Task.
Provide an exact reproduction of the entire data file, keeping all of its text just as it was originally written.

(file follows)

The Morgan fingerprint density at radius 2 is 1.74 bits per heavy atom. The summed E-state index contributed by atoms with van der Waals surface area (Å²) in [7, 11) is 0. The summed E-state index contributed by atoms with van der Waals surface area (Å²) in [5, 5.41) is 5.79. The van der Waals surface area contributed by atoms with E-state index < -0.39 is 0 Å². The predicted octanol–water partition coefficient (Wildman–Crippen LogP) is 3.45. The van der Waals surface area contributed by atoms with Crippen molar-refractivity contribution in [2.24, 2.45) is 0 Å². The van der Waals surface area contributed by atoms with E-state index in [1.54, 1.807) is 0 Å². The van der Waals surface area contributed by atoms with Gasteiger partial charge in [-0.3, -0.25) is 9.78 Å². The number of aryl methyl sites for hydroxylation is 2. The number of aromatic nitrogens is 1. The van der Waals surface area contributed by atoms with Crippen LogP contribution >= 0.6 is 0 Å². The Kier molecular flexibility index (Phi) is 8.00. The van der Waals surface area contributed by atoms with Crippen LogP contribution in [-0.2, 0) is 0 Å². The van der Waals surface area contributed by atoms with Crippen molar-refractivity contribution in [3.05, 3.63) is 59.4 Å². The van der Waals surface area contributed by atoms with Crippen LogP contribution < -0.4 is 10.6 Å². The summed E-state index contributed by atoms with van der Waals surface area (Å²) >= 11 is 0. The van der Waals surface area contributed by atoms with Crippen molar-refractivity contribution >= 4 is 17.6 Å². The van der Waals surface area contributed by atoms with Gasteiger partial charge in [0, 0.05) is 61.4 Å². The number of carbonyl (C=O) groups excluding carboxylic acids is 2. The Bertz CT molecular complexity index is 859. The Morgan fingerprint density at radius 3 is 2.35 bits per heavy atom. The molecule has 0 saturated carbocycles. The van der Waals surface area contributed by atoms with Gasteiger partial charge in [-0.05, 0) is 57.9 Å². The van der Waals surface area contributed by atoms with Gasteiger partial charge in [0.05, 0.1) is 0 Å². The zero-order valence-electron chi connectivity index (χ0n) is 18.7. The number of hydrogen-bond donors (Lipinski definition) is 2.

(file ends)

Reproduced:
The Morgan fingerprint density at radius 2 is 1.74 bits per heavy atom. The summed E-state index contributed by atoms with van der Waals surface area (Å²) in [7, 11) is 0. The summed E-state index contributed by atoms with van der Waals surface area (Å²) in [5, 5.41) is 5.79. The van der Waals surface area contributed by atoms with E-state index < -0.39 is 0 Å². The predicted octanol–water partition coefficient (Wildman–Crippen LogP) is 3.45. The van der Waals surface area contributed by atoms with Crippen molar-refractivity contribution in [2.24, 2.45) is 0 Å². The van der Waals surface area contributed by atoms with E-state index in [1.54, 1.807) is 0 Å². The van der Waals surface area contributed by atoms with Gasteiger partial charge in [-0.3, -0.25) is 9.78 Å². The number of aryl methyl sites for hydroxylation is 2. The number of aromatic nitrogens is 1. The van der Waals surface area contributed by atoms with Crippen LogP contribution >= 0.6 is 0 Å². The Kier molecular flexibility index (Phi) is 8.00. The van der Waals surface area contributed by atoms with Crippen LogP contribution in [-0.2, 0) is 0 Å². The van der Waals surface area contributed by atoms with Crippen molar-refractivity contribution in [3.05, 3.63) is 59.4 Å². The van der Waals surface area contributed by atoms with Crippen LogP contribution < -0.4 is 10.6 Å². The summed E-state index contributed by atoms with van der Waals surface area (Å²) >= 11 is 0. The van der Waals surface area contributed by atoms with Crippen molar-refractivity contribution >= 4 is 17.6 Å². The van der Waals surface area contributed by atoms with Gasteiger partial charge in [0, 0.05) is 61.4 Å². The number of carbonyl (C=O) groups excluding carboxylic acids is 2. The Bertz CT molecular complexity index is 859. The Morgan fingerprint density at radius 3 is 2.35 bits per heavy atom. The molecule has 0 saturated carbocycles. The van der Waals surface area contributed by atoms with Gasteiger partial charge in [-0.05, 0) is 57.9 Å². The van der Waals surface area contributed by atoms with Gasteiger partial charge in [0.05, 0.1) is 0 Å². The zero-order valence-electron chi connectivity index (χ0n) is 18.7. The number of hydrogen-bond donors (Lipinski definition) is 2.